How often do health care providers consider the cost of care? Should they be thinking about costs as they prescribe treatments? That’s the topic of a piece by Pauline W. Chen, M.D., published in The New York Times.
The article was interesting enough, featuring the work of our friend Dr. Neel Shah over at costsofcare.org, but the comments were really interesting. Here’s a sampling:
A Medicare patient: “With third-party payment (for those who are lucky enough to have it) doctors, hospitals and patients are all likely not to consider costs sufficiently. I include myself –I’m about to have a knee replacement and so long as the doctor takes Medicare, my comparision shoppping is entirely about quality etc. On the other hand my 28 year old daughter doesn’t have work with benefits, so I pay some things out of pocket for her.”
A patient: “It’s astonishing that doctors admit to ordering unnecessary tests to protect themselves and not their patients. In any other profession such behavior would be profoundly unethical.”
A patient: “Doctors consider costs? Only to themselves, as in, what do I collect for this. I’m currently preparing my bankruptcy filing due to tests conducted on me without my authorisation while I was unconscious (my senile mother disregarded my medical directive). When I woke up, I tried to decline tests and was told I couldn’t (a lie – they thought they smelled money because our teardown’s in an ‘upscale’ zipcode). When I asked a doctor how much a test would cost, he screamed – literally screamed, that isn’t hyperbole – ‘how would I know!’ (More aptly, ‘why should I care?) So my credit rating is ruined, but he builds a deck on his second vacation home …”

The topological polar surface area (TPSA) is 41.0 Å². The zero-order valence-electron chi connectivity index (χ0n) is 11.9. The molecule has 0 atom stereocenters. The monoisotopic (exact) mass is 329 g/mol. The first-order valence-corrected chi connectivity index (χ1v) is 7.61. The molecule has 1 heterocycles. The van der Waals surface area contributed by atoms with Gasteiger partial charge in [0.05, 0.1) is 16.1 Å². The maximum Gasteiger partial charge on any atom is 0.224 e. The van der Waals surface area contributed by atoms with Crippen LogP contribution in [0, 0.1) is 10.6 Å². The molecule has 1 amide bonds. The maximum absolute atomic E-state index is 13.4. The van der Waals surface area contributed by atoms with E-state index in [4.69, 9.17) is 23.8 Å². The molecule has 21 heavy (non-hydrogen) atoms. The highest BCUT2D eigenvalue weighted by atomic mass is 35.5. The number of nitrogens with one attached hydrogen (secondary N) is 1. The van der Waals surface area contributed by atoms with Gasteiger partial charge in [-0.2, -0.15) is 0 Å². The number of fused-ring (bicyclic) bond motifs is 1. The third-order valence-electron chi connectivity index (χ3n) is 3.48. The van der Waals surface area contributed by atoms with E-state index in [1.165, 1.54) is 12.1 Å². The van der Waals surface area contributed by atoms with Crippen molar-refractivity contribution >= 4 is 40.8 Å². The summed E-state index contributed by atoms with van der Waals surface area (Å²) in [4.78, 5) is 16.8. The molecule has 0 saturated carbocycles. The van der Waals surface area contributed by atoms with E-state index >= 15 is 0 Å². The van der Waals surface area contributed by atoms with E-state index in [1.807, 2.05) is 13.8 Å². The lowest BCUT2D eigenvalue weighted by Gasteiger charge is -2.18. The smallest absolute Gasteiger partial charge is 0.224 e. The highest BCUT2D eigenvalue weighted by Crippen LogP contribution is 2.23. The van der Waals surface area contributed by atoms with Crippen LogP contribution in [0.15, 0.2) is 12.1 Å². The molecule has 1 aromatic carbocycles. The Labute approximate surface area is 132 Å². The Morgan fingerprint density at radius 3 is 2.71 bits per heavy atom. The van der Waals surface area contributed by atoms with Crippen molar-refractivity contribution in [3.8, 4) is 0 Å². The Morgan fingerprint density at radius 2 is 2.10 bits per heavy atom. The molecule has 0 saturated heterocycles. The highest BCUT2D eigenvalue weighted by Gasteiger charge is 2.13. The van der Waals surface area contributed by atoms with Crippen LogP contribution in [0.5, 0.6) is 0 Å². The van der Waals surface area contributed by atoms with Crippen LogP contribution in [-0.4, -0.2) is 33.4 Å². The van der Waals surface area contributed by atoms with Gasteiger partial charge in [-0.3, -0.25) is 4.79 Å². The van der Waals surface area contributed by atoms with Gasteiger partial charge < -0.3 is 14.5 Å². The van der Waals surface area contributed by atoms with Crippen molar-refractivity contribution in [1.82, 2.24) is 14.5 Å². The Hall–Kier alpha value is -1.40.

A doctor: “There are several problems with providing a menu of services, with prices for patients. As one commenter has already mentioned, patients presenting for treatment or diagnosis are often unknown. The exam and procedures may be simple and an estimate of cost can be ascertained. More often, however, there is an underlying complexity that requires sequential testing and re-examination, the costs of which are virtually impossible to calculate from the beginning. For example, as a hematopathologist, my main job is to assess bone marrow biopsies. I could give an estimate for the cost of the biopsy procedure and examination of the slides. But, after initial assessment, to make accurate diagnoses to direct treatment, additional testing is almost always required and may range from hundreds to tens-of-thousands of dollars. This information is crucial for our clinicians. Inappropriate treatment for an aggressive malignancy can be devastating. Another issue I’ve encountered is that costs fluctuate wildly. Molecular tests a few years ago were prohibitively expensive but are becoming cheaper by the day. On the other hand, prices for things like novel drugs or more complex surgical procedures are rising exponentially. …
“I don’t get paid more for ordering more tests, I do it for the wellbeing of patients and would consider it malpractice to do otherwise. I agree, patients need transparency in the system, but forgoing appropriate medical care based on price is not the answer.”
Interesting discussion. Let us know what you think.